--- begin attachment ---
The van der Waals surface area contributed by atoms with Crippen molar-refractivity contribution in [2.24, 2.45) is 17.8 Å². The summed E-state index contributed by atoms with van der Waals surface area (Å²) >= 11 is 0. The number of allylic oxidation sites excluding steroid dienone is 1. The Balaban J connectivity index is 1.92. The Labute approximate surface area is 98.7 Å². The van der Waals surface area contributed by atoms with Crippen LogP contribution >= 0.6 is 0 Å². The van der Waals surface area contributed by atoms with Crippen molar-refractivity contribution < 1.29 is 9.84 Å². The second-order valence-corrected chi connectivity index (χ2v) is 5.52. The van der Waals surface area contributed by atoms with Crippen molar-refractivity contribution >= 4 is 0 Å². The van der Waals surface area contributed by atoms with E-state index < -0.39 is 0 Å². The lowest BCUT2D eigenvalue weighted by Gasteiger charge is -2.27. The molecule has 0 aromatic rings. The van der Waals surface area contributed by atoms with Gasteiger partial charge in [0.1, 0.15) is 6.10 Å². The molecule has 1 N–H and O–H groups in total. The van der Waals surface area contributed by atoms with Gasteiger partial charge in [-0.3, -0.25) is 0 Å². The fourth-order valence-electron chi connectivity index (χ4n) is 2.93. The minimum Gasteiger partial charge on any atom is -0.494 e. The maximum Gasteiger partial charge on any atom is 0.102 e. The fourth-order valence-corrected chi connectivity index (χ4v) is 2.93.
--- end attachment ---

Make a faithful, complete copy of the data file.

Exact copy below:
The van der Waals surface area contributed by atoms with Crippen molar-refractivity contribution in [2.24, 2.45) is 17.8 Å². The summed E-state index contributed by atoms with van der Waals surface area (Å²) >= 11 is 0. The number of allylic oxidation sites excluding steroid dienone is 1. The Balaban J connectivity index is 1.92. The Labute approximate surface area is 98.7 Å². The van der Waals surface area contributed by atoms with Crippen LogP contribution >= 0.6 is 0 Å². The van der Waals surface area contributed by atoms with Crippen molar-refractivity contribution < 1.29 is 9.84 Å². The second-order valence-corrected chi connectivity index (χ2v) is 5.52. The van der Waals surface area contributed by atoms with Crippen molar-refractivity contribution >= 4 is 0 Å². The van der Waals surface area contributed by atoms with E-state index < -0.39 is 0 Å². The lowest BCUT2D eigenvalue weighted by Gasteiger charge is -2.27. The molecule has 0 aromatic rings. The van der Waals surface area contributed by atoms with Gasteiger partial charge in [0.1, 0.15) is 6.10 Å². The molecule has 1 N–H and O–H groups in total. The van der Waals surface area contributed by atoms with Gasteiger partial charge in [-0.3, -0.25) is 0 Å². The fourth-order valence-electron chi connectivity index (χ4n) is 2.93. The minimum Gasteiger partial charge on any atom is -0.494 e. The maximum Gasteiger partial charge on any atom is 0.102 e. The fourth-order valence-corrected chi connectivity index (χ4v) is 2.93.